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News article on 22/07/2022 by: The Hoarde

A beginner's guide to the garden sundial

Before the mechanical clock was invented the sundial was an important way of telling the time, but today you are more likely to see them being used as garden ornaments than as a timepiece. If you're thinking about getting a stone sundial for your garden but you'd like to know how to use it before you invest in one, then read on to find out more.   

 

What is a garden sundial?

 

Many of the sundials you see in gardens today are purely decorative, and probably came from the local garden centre. However, if you are lucky enough to find one that was made hundreds of years ago, then you can count yourself as having a piece of history.

 

It was the Egyptians that came up with the first sundial in 1500 BCE. Their shadow clock used the changing position of the sun to indicate the time of day. Later, the Greeks and Romans made iterations of the same thing, and over time the sundial evolved.

 

The sundial you know today with the gnomon (the part that casts the shadow) angled to match the polar axis of the earth was invented by the medieval Muslim community.

  

In the early 14th century mechanical clocks took over, but sundials are still an important feature in the daily lives of enthusiasts who make stone sundials for us all to enjoy.  

 

How does a sundial work?

 

Sundials use the changing shadow that is cast by the sun as it progressively moves across the sky during the day. Of course, we know it's not the sun moving, it's the earth rotating on its axis, which is an important point that we'll come back to later.

 

There are two main parts to a sundial:

 

  • the gnomon – the part that stands up off the face of the sundial

  • the dial face – usually divided into equal parts to mark each hour

 

As the sun moves position throughout the day, the shadow cast by the gnomon also changes. Its slow progression around the dial shows the movement of time (roughly one degree every four minutes).

 

Which way should a sundial point?

 

If you live in the northern hemisphere, then your garden sundial should point towards the north, and if you live in the southern hemisphere it should be pointing southwards.

 

You can try to locate north using the stars, but it's much easier just to use a compass.  

 

When you set up your sundial check to make sure that the shadow cast by the sunlight lines up with the markings on the dial. Use the outer edge (the straight part) of the shadow to read your sundial.

 

Does it matter where you put a sundial?  


If you want to use your sundial as a timepiece, then it needs to be in direct sunlight all day. One of the biggest drawbacks of the sundial is that it doesn't work without the sun, so on a cloudy day, or after sunset, you'll have to revert to your own digital clock!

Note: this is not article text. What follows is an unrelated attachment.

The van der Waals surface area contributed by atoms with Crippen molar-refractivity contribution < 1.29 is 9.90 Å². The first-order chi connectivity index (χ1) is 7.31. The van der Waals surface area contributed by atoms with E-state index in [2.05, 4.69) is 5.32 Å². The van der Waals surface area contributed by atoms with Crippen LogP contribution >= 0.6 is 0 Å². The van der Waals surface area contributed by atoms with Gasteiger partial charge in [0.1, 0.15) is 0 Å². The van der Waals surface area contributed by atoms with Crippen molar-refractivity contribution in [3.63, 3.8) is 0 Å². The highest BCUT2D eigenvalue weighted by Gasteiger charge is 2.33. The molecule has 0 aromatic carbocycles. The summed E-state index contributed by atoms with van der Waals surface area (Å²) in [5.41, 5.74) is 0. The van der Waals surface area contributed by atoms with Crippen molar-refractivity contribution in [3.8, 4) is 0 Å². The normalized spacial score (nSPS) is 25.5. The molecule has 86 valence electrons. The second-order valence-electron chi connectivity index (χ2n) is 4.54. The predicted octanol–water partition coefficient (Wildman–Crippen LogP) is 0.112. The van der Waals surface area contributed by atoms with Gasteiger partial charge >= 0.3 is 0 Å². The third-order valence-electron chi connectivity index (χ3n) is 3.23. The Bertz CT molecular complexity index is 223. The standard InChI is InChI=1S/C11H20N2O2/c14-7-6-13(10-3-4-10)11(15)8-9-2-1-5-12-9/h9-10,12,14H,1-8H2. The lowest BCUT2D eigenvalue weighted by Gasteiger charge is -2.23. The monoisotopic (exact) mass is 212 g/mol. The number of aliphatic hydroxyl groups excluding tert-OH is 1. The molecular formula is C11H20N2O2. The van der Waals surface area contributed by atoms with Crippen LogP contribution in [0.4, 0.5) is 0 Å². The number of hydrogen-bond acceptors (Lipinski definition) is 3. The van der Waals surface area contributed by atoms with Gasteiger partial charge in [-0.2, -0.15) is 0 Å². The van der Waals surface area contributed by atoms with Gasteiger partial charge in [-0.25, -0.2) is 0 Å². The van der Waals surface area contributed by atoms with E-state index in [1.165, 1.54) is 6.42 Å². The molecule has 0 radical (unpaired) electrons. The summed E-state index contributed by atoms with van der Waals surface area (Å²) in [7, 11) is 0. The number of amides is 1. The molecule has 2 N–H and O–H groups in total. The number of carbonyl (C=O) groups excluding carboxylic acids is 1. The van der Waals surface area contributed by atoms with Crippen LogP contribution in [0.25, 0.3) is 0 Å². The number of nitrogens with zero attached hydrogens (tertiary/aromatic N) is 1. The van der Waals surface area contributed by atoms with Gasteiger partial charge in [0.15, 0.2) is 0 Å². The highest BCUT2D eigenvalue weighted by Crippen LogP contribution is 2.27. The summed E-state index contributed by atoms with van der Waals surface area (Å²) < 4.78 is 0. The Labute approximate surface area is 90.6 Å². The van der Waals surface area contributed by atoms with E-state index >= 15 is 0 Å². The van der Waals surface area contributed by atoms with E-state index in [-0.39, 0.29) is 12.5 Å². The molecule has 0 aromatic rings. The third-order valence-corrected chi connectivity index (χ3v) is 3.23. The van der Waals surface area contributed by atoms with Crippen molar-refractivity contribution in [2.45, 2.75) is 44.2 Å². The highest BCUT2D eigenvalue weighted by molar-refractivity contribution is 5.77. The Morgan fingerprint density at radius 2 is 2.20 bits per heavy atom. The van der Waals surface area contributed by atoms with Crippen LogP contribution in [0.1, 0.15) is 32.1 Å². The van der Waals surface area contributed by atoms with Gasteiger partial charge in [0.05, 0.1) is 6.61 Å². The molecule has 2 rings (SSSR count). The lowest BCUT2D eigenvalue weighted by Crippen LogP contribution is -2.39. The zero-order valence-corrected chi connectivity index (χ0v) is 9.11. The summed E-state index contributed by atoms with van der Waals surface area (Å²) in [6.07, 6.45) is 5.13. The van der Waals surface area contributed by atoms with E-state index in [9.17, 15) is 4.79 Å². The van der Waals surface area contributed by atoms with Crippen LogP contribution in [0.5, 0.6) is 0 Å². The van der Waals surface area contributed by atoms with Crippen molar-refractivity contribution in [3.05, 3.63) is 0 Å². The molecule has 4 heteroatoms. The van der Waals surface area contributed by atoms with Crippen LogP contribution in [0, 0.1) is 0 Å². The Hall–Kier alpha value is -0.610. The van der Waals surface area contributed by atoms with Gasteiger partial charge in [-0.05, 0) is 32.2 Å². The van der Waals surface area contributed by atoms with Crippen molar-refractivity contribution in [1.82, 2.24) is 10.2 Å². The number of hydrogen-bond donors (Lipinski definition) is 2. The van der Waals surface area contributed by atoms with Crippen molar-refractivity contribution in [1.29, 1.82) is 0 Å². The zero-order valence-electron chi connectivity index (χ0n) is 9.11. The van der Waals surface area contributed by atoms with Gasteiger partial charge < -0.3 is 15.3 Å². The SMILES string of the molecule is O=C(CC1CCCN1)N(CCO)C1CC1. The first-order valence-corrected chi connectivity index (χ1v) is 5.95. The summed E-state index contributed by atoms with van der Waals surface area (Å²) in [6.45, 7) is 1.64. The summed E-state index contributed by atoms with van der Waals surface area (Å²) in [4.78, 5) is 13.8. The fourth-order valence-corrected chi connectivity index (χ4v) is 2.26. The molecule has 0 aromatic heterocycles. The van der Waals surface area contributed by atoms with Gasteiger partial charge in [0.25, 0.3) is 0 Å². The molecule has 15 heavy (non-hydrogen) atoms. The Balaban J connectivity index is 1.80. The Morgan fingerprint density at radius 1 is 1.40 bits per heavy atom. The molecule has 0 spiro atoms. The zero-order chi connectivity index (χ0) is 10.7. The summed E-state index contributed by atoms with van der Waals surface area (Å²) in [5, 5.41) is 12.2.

Lots of stone and brass sundials come fixed to a plinth, and that's because your sundial needs to be laid flat and facing upwards for it to work. The great thing about a sundial having its own plinth is that you can stand it in the best place to capture the sun.  

 

How accurate are sundials at telling the time?  

 

The earth's rotation is what causes the sun to appear like it's moving through the sky, and, of course, the earth moves on an axis which is at an angle. For your sundial to be accurate, the gnomon has to be parallel to the earth's axis, but this differs depending on where you are in the world.

 

At the north pole, the gnomon would have to be at a 90 degree angle, but on the equator this would be zero degrees. In short, if you've bought a sundial that isn't made for where you live, you will find it's either too fast or too slow.

 

You'll also need to adjust your reading to take account of daylight saving hours during British Summer Time (between April and October). Remember to add an hour to whatever time is showing on your garden sundial over this period.  

 

What are the different types of sundial?

 

When you think of a sundial, you probably imagine the kind with a horizontal or vertical dial, but perhaps the most impressive-looking (and often overlooked) is the equatorial dial.

 

With this type of sundial, the dial plate is fixed on the same plane as the equator – what you might recognise as an armillary sphere. An armillary is a framework of rings with a rod that passes through the middle parallel to the earth's axis.  

 

It works in the same way as any other sundial, but the shadow moves across the circular dial plate that is usually marked with hour lines at 15 degree intervals.

 

Garden sundials as ornaments

 

Not so long ago sundials were still being used to reset mechanical clocks, but it's their inherent charm that makes them popular with collectors and dealers today. They represent a long history of scientific developments across the world, and who wouldn't want to add that value to their outdoor space.

There are so many more sophisticated ways of telling the time now, but far from being relegated to the museum, the sundial continues to be a feature in many people's gardens.

 

If you like garden antiques, you might also enjoy reading our blog on buying vintage garden ornaments.

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